• Waiting Period Changes

    How is the 90-day waiting period changing? 

    For plan years beginning on or after January 1, 2014, employees and dependents who are otherwise eligible for coverage under an employer’s group health plan cannot be required to satisfy a waiting period (the time that must pass before coverage can become effective) longer than 90 days, including weekends and holidays. Employers are not obliged to make employees observe any waiting period at all.

    While the law indicates that the probationary period is no longer than 90 days, Premera has made a business decision to implement a waiting period that does not exceed first of the month following 60 days.

    Once the employee obtains coverage under the plan there can be no further exclusions to limit coverage for pre-existing conditions.

    How will we administer this provision? 

    The standard waiting periods Premera will administer and include in contracts will be:

    • Coverage Begins on date of hire
    • Coverage begins on first of the month following 30 days
    • Coverage begins on first of the month following 60 days
    1. Employer may designate different probationary periods for distinct classes of employees as long as each class is specifically defined (by title or position) and all members within the class are treated equally
    2. Premium is charged to the employee when coverage begins
    3. If a change in the probationary period causes a significant change (10% or more) in enrollment, the group must be reviewed by underwriting for rate impact.

    What about certificates of creditable coverage? 

    Effective January 1, 2015, Certificates of Creditable Coverage will no longer need to be provided.

    Note: HIPAA certs do still need to be distributed throughout 2014 as groups who are on plan years may still require certificates of credible coverage for pre-existing conditions.

    Does this rule apply to my group? 

    This rule applies to all grandfathered and non-grandfathered group health plans and health insurance issuers, including multi-employer health plans and single-employer group health plans maintained pursuant to collective bargaining agreements.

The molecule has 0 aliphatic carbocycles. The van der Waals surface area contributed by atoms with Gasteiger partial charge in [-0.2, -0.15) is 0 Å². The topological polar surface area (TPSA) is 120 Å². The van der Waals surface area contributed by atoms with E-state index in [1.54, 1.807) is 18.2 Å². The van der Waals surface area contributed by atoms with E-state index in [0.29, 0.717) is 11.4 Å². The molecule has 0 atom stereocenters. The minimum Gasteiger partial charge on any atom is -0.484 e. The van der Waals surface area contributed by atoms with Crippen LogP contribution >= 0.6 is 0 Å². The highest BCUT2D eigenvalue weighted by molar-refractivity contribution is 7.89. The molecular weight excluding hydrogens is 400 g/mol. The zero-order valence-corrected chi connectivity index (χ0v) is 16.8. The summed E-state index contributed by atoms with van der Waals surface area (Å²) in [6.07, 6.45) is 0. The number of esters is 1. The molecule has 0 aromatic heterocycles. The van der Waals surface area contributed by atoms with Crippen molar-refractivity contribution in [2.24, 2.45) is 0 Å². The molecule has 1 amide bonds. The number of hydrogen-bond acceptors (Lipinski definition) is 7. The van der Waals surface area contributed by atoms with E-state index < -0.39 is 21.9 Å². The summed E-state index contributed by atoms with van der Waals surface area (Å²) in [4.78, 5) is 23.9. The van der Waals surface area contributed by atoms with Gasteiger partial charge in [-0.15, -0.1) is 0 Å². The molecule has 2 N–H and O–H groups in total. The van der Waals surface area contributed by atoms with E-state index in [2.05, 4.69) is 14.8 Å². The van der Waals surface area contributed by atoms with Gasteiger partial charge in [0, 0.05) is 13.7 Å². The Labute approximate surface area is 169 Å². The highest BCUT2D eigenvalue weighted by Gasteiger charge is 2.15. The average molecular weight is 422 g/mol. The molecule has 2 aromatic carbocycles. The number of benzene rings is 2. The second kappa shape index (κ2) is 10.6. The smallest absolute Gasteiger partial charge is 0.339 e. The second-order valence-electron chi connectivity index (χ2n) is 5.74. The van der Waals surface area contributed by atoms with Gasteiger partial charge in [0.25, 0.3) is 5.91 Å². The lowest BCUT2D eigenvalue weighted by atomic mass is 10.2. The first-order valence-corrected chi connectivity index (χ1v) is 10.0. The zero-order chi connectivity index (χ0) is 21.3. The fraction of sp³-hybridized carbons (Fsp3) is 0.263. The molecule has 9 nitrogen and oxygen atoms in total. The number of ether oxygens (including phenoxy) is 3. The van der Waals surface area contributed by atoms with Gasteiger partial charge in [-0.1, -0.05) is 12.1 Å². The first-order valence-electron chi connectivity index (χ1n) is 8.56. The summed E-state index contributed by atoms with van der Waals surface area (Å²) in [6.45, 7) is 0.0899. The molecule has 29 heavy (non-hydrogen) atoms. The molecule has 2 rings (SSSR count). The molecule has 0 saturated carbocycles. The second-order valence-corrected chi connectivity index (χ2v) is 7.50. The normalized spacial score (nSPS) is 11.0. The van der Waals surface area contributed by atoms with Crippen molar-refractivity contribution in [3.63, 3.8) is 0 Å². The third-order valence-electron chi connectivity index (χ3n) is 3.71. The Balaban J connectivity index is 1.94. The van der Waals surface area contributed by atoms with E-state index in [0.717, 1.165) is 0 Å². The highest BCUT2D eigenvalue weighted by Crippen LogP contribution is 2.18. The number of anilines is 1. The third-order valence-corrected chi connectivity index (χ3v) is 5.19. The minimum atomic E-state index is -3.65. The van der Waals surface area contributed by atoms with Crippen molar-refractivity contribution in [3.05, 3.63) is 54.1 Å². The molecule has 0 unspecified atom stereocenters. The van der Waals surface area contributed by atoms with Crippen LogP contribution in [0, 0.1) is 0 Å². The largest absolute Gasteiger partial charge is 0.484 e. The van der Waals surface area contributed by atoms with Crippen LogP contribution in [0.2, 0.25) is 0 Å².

The proposed regulations permit different eligibility conditions based on a participating employer’s industry or an employee’s occupation as long as they are not designed to avoid compliance with the 90-day rule. The preamble to the proposed regulations specifically notes that eligibility provisions based on compensation or buy-ins to satisfy hours of service requirements, and hour banks are permitted under the proposed regulations. The proposed rules clarified that MSPPs will be subject to the Federal External Review process if not subject to a State’s external review process.

    Note: Groups with collectively bargained agreements are NOT exempt from the effective period of the waiting period.

    How does the regulation relate to employer shared responsibility (200+ employers)? 

    The proposed regulations warn that substantive eligibility conditions that are permitted under the 90-day waiting period rule may nonetheless result in a failure by a large employer to offer coverage to a full-time employee and could result in an assessable payment under the employer shared responsibility rules.

    What's the administrative process look like for this waiting period? 

    1. Employers are not obliged to make employees observe any waiting period at all.
    2. The waiting period begins when the employee has met all of the plan’s eligibility conditions such as being in an eligible job classification or working the required number of hours per week. For a designated part-time employee, the cumulative hours of service cannot exceed 1,200 hours and coverage must begin no later than the 61st day after that service requirement is met.
    3. All calendar days are counted, including weekends and holidays. If the 61st day is a weekend or holiday, the group may choose to permit coverage to be effective earlier than the 61st day for administrative convenience. A group may not make the effective date of coverage later than the 61st day.
    4. If eligibility is based on completion of hours, the group cannot require more than 1,200 hours for a full-time employee or exceed 60 days.

    What if an employee is already in a waiting period when the new rules take affect? 

    If an employee is within their current plan’s waiting period after the group renews post January 1, 2014, the 90-day rule takes affect.

    • Example: If the employee has been in a waiting period over 60 days, they are effective for coverage on the renewal date
    • If an employee is within a waiting period which is longer than 60 days and their current wait period has been 30 days, after 30 days they will be eligible for coverage